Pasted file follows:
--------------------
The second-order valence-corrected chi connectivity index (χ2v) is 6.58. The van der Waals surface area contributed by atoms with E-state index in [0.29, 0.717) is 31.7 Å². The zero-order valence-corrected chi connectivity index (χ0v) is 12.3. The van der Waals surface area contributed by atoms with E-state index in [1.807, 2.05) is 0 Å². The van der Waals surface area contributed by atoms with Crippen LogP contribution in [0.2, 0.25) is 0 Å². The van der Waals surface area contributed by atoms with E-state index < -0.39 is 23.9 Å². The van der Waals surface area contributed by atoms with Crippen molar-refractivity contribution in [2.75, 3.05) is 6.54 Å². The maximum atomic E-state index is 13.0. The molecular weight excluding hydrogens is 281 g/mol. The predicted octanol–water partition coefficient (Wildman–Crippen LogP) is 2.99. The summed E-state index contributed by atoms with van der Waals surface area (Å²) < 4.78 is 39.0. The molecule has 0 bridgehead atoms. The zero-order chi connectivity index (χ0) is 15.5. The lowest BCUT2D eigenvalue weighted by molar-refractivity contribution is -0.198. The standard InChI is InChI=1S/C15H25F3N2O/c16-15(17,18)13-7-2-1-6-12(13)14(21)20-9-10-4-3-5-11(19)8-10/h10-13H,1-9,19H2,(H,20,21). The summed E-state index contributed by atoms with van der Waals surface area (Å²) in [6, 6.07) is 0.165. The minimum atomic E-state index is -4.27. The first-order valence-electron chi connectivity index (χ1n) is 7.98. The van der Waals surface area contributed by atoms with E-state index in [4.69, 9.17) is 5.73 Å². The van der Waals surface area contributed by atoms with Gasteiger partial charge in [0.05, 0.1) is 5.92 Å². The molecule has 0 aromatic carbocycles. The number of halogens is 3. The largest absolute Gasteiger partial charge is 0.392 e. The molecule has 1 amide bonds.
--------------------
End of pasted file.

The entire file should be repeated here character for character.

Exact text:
The second-order valence-corrected chi connectivity index (χ2v) is 6.58. The van der Waals surface area contributed by atoms with E-state index in [0.29, 0.717) is 31.7 Å². The zero-order valence-corrected chi connectivity index (χ0v) is 12.3. The van der Waals surface area contributed by atoms with E-state index in [1.807, 2.05) is 0 Å². The van der Waals surface area contributed by atoms with Crippen LogP contribution in [0.2, 0.25) is 0 Å². The van der Waals surface area contributed by atoms with E-state index < -0.39 is 23.9 Å². The van der Waals surface area contributed by atoms with Crippen molar-refractivity contribution in [2.75, 3.05) is 6.54 Å². The maximum atomic E-state index is 13.0. The molecular weight excluding hydrogens is 281 g/mol. The predicted octanol–water partition coefficient (Wildman–Crippen LogP) is 2.99. The summed E-state index contributed by atoms with van der Waals surface area (Å²) < 4.78 is 39.0. The molecule has 0 bridgehead atoms. The zero-order chi connectivity index (χ0) is 15.5. The lowest BCUT2D eigenvalue weighted by molar-refractivity contribution is -0.198. The standard InChI is InChI=1S/C15H25F3N2O/c16-15(17,18)13-7-2-1-6-12(13)14(21)20-9-10-4-3-5-11(19)8-10/h10-13H,1-9,19H2,(H,20,21). The summed E-state index contributed by atoms with van der Waals surface area (Å²) in [6, 6.07) is 0.165. The minimum atomic E-state index is -4.27. The first-order valence-electron chi connectivity index (χ1n) is 7.98. The van der Waals surface area contributed by atoms with E-state index in [4.69, 9.17) is 5.73 Å². The van der Waals surface area contributed by atoms with Gasteiger partial charge in [0.05, 0.1) is 5.92 Å². The molecule has 0 aromatic carbocycles. The number of halogens is 3. The largest absolute Gasteiger partial charge is 0.392 e. The molecule has 1 amide bonds.